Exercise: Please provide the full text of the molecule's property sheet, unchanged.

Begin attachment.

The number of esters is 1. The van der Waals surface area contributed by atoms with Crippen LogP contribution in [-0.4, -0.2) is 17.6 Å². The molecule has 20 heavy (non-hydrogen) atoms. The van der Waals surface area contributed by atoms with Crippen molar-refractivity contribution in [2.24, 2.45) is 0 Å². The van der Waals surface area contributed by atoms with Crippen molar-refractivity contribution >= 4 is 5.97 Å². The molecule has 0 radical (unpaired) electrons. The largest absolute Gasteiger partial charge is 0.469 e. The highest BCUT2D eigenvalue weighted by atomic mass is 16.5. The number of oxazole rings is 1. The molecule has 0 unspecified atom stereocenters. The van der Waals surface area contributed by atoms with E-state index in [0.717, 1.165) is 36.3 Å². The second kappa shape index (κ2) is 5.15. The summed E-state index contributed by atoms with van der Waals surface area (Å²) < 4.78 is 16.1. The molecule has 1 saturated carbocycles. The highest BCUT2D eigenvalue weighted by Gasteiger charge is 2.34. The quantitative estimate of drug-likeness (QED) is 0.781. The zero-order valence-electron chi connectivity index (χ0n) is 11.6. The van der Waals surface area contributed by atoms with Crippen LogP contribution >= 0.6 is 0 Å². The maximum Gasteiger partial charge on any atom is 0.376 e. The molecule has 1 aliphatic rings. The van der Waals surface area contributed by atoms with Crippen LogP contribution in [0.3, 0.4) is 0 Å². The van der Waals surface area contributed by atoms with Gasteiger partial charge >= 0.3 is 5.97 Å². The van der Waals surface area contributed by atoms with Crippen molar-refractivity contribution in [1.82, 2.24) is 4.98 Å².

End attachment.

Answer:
The number of esters is 1. The van der Waals surface area contributed by atoms with Crippen LogP contribution in [-0.4, -0.2) is 17.6 Å². The molecule has 20 heavy (non-hydrogen) atoms. The van der Waals surface area contributed by atoms with Crippen molar-refractivity contribution in [2.24, 2.45) is 0 Å². The van der Waals surface area contributed by atoms with Crippen molar-refractivity contribution >= 4 is 5.97 Å². The molecule has 0 radical (unpaired) electrons. The largest absolute Gasteiger partial charge is 0.469 e. The highest BCUT2D eigenvalue weighted by atomic mass is 16.5. The number of oxazole rings is 1. The molecule has 0 unspecified atom stereocenters. The van der Waals surface area contributed by atoms with E-state index in [0.717, 1.165) is 36.3 Å². The second kappa shape index (κ2) is 5.15. The summed E-state index contributed by atoms with van der Waals surface area (Å²) < 4.78 is 16.1. The molecule has 1 saturated carbocycles. The highest BCUT2D eigenvalue weighted by Gasteiger charge is 2.34. The quantitative estimate of drug-likeness (QED) is 0.781. The zero-order valence-electron chi connectivity index (χ0n) is 11.6. The van der Waals surface area contributed by atoms with Crippen LogP contribution >= 0.6 is 0 Å². The maximum Gasteiger partial charge on any atom is 0.376 e. The molecule has 1 aliphatic rings. The van der Waals surface area contributed by atoms with Crippen LogP contribution in [0.3, 0.4) is 0 Å². The van der Waals surface area contributed by atoms with Gasteiger partial charge >= 0.3 is 5.97 Å². The van der Waals surface area contributed by atoms with Crippen molar-refractivity contribution in [1.82, 2.24) is 4.98 Å².